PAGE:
Treating inflammatory bowel disease in dogs

May 26, 2011

by Michael W. Fox

Dear Dr. Fox:

We adopted a beagle a year ago, and although she is supposed to be about 5, I would say she is older. Her teeth were in terrible condition, and she now has a white muzzle.

Her stools have always been too soft; she has anal gland problems. Upon having her food changed in December, she had a terrible bout with hemorrhagic gastroenteritis. Since then, I have been feeding her brown rice, chicken and broccoli, but these foods have not helped with the soft stools.

Recently, after running out of rice, I gave her oatmeal instead, thinking that would be bland enough. Big mistake: The gastroenteritis started all over again.

I am not sure what to feed her. I would like to put her on the homemade food that you recommend, but am afraid to add the supplements. At the moment, she eats Hill’s i/d Gastrointestinal Health food.

S.A., Warrenton

DF: Your dog probably has inflammatory bowel disease. Many co-factors should be addressed, such as intestinal infection, parasites such as giardia, food allergy and gluten sensitivity.

During acute episodes of diarrhea, give rice or barley water with a pinch of salt and sugar and no food for 24 to 36 hours as an emergency measure. Body hydration is important and might require emergency veterinary treatment with replacement fluids.

During such an episode, veterinarians often prescribe antispasmodics and metronidazole. They also advise a bland, home-prepared diet of known ingredients such as the recipes formulated by veterinarians for various dog and cat health problems available from Balance IT, DVM Consulting in Davis, Calif.; telephone, 888-346-6362.

Successful treatment with oral calcium aluminosilicate or kaolin and pectin, slippery elm or aloe-vera juice has been reported and could be tried under veterinary supervision. The inexpensive drug tylosin has recently been reported to benefit dogs afflicted by inflammatory-bowel conditions.

LIVING WITH CANCER

Dear Dr. Fox:

My 8-year-old Russian blue cat was recently diagnosed with fibrosarcoma. He also has a round open wound on his right haunch that is clean and doesn’t seem to bother him, but it drains and is quite messy.

Two vets have told me that this wound can’t be closed and that it has something to do with the blood supply to the tumor that, at this point, is helping to keep him alive.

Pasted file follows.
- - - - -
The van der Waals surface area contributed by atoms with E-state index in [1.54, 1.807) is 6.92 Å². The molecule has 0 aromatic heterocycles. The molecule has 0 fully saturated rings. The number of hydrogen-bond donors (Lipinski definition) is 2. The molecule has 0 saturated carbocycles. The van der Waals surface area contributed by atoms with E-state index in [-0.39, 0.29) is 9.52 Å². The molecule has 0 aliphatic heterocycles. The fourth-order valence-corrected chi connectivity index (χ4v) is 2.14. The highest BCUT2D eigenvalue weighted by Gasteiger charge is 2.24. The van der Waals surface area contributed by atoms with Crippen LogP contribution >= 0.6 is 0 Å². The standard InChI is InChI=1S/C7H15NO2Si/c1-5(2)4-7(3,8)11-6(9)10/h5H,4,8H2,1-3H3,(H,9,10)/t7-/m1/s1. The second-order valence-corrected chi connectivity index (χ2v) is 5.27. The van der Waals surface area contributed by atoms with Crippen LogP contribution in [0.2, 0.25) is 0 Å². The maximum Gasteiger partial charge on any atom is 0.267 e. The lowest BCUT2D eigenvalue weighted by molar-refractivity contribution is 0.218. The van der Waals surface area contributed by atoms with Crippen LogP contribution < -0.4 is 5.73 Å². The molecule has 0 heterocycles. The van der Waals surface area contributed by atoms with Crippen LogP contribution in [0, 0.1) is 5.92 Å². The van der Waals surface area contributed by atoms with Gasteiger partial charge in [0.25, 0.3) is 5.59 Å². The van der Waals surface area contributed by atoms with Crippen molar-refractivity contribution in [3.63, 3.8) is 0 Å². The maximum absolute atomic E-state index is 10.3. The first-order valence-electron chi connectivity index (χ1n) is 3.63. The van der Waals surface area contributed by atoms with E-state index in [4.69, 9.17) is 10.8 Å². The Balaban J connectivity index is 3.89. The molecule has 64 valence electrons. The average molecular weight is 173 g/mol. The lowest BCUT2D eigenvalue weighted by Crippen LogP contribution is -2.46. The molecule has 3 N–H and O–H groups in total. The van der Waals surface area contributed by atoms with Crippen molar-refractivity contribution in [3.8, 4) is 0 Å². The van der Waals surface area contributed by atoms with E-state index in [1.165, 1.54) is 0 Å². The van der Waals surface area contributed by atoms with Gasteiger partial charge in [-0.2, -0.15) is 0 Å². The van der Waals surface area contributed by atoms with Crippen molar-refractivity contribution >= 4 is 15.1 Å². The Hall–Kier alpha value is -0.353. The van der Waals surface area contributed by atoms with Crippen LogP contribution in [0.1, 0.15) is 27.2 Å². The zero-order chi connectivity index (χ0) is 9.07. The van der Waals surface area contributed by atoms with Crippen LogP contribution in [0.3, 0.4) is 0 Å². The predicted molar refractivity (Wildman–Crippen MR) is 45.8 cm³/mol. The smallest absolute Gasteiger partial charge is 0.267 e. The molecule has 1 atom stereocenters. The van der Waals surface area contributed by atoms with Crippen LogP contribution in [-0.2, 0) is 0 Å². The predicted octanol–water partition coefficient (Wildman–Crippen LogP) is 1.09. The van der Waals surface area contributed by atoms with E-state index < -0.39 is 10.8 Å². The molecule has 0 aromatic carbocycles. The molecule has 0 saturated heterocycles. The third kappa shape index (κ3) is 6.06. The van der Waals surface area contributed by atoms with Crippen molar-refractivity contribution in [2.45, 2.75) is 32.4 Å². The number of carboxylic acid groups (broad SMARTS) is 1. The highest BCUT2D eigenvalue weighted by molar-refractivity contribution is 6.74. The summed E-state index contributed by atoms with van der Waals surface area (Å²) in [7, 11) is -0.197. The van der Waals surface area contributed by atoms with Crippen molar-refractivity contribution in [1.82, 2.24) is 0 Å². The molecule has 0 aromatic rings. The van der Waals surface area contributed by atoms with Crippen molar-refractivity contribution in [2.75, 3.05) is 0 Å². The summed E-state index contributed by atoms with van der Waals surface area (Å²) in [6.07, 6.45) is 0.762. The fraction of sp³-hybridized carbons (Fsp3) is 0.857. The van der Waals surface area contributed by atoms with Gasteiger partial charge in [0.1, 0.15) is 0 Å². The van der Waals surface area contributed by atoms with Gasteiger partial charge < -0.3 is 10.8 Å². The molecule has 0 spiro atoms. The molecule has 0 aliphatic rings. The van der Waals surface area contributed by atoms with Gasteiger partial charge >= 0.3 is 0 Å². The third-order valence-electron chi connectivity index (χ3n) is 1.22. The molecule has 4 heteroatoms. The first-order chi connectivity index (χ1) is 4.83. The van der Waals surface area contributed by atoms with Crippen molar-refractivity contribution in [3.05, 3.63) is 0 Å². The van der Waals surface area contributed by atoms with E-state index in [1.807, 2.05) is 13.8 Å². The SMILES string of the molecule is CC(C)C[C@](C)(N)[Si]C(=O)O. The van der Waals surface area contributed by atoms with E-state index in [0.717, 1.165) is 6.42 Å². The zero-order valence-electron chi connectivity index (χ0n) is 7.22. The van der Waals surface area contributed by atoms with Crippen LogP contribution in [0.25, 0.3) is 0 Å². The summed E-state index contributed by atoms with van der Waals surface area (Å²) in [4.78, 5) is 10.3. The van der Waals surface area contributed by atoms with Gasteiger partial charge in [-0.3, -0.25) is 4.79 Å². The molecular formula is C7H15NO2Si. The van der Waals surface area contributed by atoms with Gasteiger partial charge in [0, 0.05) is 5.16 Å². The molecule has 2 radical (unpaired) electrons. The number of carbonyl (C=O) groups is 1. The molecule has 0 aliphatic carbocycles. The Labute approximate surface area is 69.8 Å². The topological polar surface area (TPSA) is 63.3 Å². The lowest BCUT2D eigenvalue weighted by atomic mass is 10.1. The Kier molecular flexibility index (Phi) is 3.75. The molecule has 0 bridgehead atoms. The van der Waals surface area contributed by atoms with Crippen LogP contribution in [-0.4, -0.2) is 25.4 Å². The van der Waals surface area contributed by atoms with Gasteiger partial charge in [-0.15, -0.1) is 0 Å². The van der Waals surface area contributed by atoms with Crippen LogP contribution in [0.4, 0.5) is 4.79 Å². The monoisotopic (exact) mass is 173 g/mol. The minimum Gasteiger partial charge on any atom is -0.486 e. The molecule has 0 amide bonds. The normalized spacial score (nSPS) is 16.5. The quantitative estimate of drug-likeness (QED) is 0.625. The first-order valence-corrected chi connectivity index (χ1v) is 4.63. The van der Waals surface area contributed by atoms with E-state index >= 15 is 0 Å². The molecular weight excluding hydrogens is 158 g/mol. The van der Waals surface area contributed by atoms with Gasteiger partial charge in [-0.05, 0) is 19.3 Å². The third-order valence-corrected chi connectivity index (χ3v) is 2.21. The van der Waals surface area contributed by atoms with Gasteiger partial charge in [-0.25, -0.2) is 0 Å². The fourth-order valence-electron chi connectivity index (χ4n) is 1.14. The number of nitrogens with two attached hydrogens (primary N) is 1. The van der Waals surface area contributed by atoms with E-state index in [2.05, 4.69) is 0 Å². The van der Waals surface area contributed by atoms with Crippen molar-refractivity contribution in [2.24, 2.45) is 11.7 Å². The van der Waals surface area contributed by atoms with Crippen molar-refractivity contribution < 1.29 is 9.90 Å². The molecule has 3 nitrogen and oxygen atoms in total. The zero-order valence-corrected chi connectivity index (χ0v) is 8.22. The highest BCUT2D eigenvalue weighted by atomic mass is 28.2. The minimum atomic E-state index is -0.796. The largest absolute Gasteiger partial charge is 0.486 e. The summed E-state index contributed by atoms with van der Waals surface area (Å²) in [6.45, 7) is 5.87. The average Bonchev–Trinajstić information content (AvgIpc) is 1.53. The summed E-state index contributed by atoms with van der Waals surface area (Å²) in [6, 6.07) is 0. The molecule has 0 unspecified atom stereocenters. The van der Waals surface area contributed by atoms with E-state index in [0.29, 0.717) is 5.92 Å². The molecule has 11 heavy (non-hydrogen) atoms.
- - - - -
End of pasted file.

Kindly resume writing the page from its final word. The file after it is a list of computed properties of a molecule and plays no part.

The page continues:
He doesn’t appear to be in any pain and is eating, playing and sleeping normally. His brother, from the same litter, is well. I don’t understand why this wound won’t heal or why it can’t be closed.

E-R.G., Norfolk

DF: It is good to know that your cancer-afflicted cat is still enjoying life and showing no other symptoms.

Because fibrosarcomas in cats are linked to the place in their skin where they were injected, veterinarians vaccinate cats down their legs rather than behind the neck. Surgical removal of the cancer, often involving limb amputation, is more likely to eliminate the cancer (which can spread into surrounding tissues and internal organs) than surgery around the neck or between the shoulder blades.

Because frankincense oil has been shown to kill melanomas in horses, I would like to see clinical trials with this and other essential oils, such as myrrh and helichrysum, in cats with fibrosarcoma, noting that for cats (unlike dogs and humans), these oils are not without some risk to their livers.

Also, discuss treating the non-healing lesion with your veterinarian using a mixture of organic honey and sangre de drago, the red-colored healing sap from an Amazon tree.

SHEDDING SIAMESE

Dear Dr. Fox:

Do all Siamese cats shed? My 5-year-old keeps shedding and shedding, no matter how much I brush her. She has numerous white flakes on her back. She also vomits now and then, but it seems to happen less often since I’ve been brushing her daily.

The other day, after brushing and seeing all the dandruff, I bathed her with Vet Solutions Aloe & Oatmeal Shampoo and used Tropiclean Oxy Med Medicated Oatmeal Treatment Rinse. Afterward, the hair came to the surface of her back in clumps and there was more dandruff. Later that night, I brushed her again and used pramoxine HCI spray and rubbed it into her scalp. Handfuls of hair came out again, and yet she has no bald patches.

This has been going on all her life, but it seems much worse now. I rarely resort to all that bathing and rinsing. I use the FURminator or the wire brush, and she loves it. She eats well and drinks lots of water. Her food is Nutro Natural Choice Indoor Active Health Adult, ocean-fish flavor, and I usually put a few drops of olive oil on top. I’ve tried Halo, Science Diet, Wellness and many others.

The vet says she’s healthy, and the girls at work say their cats shed and lick a lot, too.

J.D., North Palm Beach, Fla.

DF: Olive, flaxseed and other vegetable oils are good for dogs’ coats and skin but lack some of the essential fatty acids that cats need. Cats require oils and fats of animal origin such as wild salmon or cod-liver oil. Organic butter is also an excellent source for cats in particular.

I find it best to groom my cats once a week with the FURminator and daily with a medium-hard bristle brush. The more deeply and vigorously you groom a cat, the more fur you will remove and the more they will produce — so, all things in moderation!

Stress can make cats suddenly shed, and chronic shedding and constant licking and scratching in dogs and cats could mean there is an underlying nutritional or other health issue that calls for a thorough veterinary checkup.

Michael W. Fox, author of a newsletter and books on animal care, welfare and rights, is a veterinarian with doctoral degrees in medicine and animal behavior. Write to him at United Feature Syndicate, 200 Madison Ave., New York, N.Y. 10016.

2011 United Feature Syndicate

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